The back shows no clear mesh and a faint watermark. Therefore, I would conclude that this is a late printing from late 1883 or early 1884. I believe now that groups 5 and 6 are likely the same printing.
I only have two used examples from this group. The colour is a deep, bright rose pink that is not milky, and contains no carmine whatsoever. Both of the above stamps are cancelled with 8-bar killers, which suggests that they could be from anytime between 1882 and 1884. Now, let's take a look at the backs:
Again, these stamps do not show clear vertical mesh, and the watermarks are quite faint, which suggests that they are later printings, again likely from 1883 or 1884.Group 8
I have only one stamp from this group, and it is very similar to group 7, except that the duty plate colour is slightly darker than the head plate colour. The cancel is clearly an 8-bar type, which suggests that it could be from any time between 1882 and 1884. Let's see what the back tells us:
The back, once again, shows no clear mesh and a faint watermark, which suggests that this is a later printing.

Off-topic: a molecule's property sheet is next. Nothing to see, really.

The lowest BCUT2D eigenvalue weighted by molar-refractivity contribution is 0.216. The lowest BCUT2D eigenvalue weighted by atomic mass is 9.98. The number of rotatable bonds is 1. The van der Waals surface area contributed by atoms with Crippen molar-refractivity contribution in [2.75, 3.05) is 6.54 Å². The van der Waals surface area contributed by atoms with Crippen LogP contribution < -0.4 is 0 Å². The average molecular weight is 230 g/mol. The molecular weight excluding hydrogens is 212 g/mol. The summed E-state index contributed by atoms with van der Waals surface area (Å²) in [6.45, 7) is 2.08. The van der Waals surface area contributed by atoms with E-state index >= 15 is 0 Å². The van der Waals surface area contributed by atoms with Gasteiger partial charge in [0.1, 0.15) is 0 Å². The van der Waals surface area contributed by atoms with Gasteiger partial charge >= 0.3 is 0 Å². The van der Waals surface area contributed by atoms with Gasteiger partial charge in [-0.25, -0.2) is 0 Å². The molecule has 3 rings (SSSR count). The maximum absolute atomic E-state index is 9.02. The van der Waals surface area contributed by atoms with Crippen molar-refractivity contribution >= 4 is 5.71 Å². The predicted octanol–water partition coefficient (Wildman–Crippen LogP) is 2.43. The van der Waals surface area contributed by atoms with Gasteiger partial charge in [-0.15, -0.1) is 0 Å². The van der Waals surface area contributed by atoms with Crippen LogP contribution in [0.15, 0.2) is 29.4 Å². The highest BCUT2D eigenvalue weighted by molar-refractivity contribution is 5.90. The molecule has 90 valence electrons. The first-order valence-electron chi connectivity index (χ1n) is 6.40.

The stamps of this group are quite similar to group 7, except that the rose colour is deeper. The head plate and duty plate colours are both the same. These all appear to be cancelled with 8-bar killers, so they could be from anywhere in the date range. Let's take a look at the backs:
Here we see faint vertical mesh and faint watermarks. They are quite similar to the stamps of group 7, and again, this group may simply be a sub-type of the same printing as group 7.
I only have one example of this group. The shade again, is similar to group 9, but the rose colour is just touch lighter, but it is not as bright as group 7. Again, the head plate and duty plate are the same colour. The cancellation appears to be an 8-bar killer, which suggests that it could be from anytime between 1882 and 1884. Let's take a look at the back:
Here there is no visible mesh, and the watermark is barely visible, which again suggests that it is one of the later printings.